Mark, you have my vote. I am new to flyfishing and have been doing it for 2 years or so and it has opened my eyes to a new world of fishing. Mark is the one who introduced me to it and I never would have known about how rewarding flyfishing can be. Heck, it's fun to go to the park and just cast. I used to be a powerbait, worms, spinner fisherman like most people out there, except that I rarely took fish home. The fun is in the fight not the killing. I still enjoy putting steelhead, and salmon on the bbq, in the smoker and in the freezer but flyfishing is so much more of a peaceful/exciting experience if that makes sense. If I fish with anyone, 95% of the time it's Mark. I have learned so much that I almost feel like I should be paying him guide fees. Instead I guess I will split the gas bill and pass on what I have learned to the kids and their friends. Last summer, I had the kids and the neighbor kids in the field across the street practicing casting the fly rod for a couple of hours and they all had a blast. Thanks Mark. As far as this year went, I think we vowed to never again fish Battleground Lake (meat fishery where the gates don't open until 8) or Horseshoe Lake. I still want to figure out Lacamas Lake because it gets little pressure and heavy plantings plus it's close to home. Merrill is kind of a crapshoot because the water levels fluctuate so much. You also have to compete with the eagles, cormorants and sturgeon there. We have had good days in the coves and river channel below the bridge at Swift, but for that drive you might as well go to Coldwater Lake. The scenery can be just as good as the fishing, although the fish don't have the size that the ones out east have, from what I have heard. Kress is a meat fishery, but can be fun fly fishing catch&release. Just with there were some more fly fishing only lakes. I guess I will have to keep up the practice with the kids and their friends to keep the next generation involved so that maybe my grandkids will have more options. By the way, the first time I ever went flyfishing was at Trillium Lake with Mark. My first or second time casting, while I was flailing with the line I hit the side of the boat with the indicator I was fishing with at the time and broke it in half. In addition to rocking the boat back and forth, Mark was patient and taught me what I was doing wrong and I haven't broke one since. It always cracks me up when a majority of the time someone has to ask "hey, what are you guys using?" Mark will have the guy paddle over and show him and even give him a fly to try. The flyfishing world is a lot different than the salmon/steelhead fishing world. You don't get/give any information there. Anyways, sorry to hijack the post, I have been flyfishing 2 years and this is my 1st post so I have a lot of pent up flyfishing energy:)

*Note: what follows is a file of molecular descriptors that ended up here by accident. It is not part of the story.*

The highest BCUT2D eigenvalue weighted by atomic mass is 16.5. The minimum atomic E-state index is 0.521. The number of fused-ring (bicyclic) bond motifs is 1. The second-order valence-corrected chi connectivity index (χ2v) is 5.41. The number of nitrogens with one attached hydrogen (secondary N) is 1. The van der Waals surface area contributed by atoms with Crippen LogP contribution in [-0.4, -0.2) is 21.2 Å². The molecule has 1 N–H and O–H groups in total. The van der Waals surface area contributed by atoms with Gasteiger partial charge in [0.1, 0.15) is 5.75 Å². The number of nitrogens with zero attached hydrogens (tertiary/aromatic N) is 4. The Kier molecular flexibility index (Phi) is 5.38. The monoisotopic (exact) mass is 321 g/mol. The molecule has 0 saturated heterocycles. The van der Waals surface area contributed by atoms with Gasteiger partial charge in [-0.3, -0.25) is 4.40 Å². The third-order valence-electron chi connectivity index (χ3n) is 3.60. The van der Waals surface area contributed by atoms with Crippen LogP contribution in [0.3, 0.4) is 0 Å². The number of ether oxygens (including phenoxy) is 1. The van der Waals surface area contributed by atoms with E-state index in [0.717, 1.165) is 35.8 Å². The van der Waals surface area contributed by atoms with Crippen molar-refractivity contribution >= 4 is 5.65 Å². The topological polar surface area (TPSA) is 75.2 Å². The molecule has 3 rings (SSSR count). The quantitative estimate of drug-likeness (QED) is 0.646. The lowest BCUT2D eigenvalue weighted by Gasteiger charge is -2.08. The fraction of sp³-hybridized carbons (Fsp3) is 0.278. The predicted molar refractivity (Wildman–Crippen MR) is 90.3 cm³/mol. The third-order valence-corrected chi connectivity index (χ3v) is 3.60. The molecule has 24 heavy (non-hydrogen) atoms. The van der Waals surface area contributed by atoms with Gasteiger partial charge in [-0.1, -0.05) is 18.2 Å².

Active Member
Now you have your first "like" also Bart! don't let Bart fool you! he's teaching me humbleness!!! Glad you came over to the "bright side" of fly fishing.
Here were a few good trips. Marks brown at Merrill, the Chinook Chris caught at Drano, the Mt. Saint Helens view on the way to Coldwater and the deer swimming across Kress when we were "beating their lips back"
Barts Pictures 377.jpg
Barts Pictures 538.jpg
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Barts Pictures 922.jpg


Active Member
Since this thread is about this years fishing, this is my brother with brain cancer and this year we caught a lot of chinook over the summer and Bart helped in taking him out as did other fishing friends. he's losing his battle right now but we were able to have a bunch of good times this summer. I don't like thinking this could be the last year we fish together. but it's reality! thank you Bart for being a part of his life that he loved so much all his life - fishing!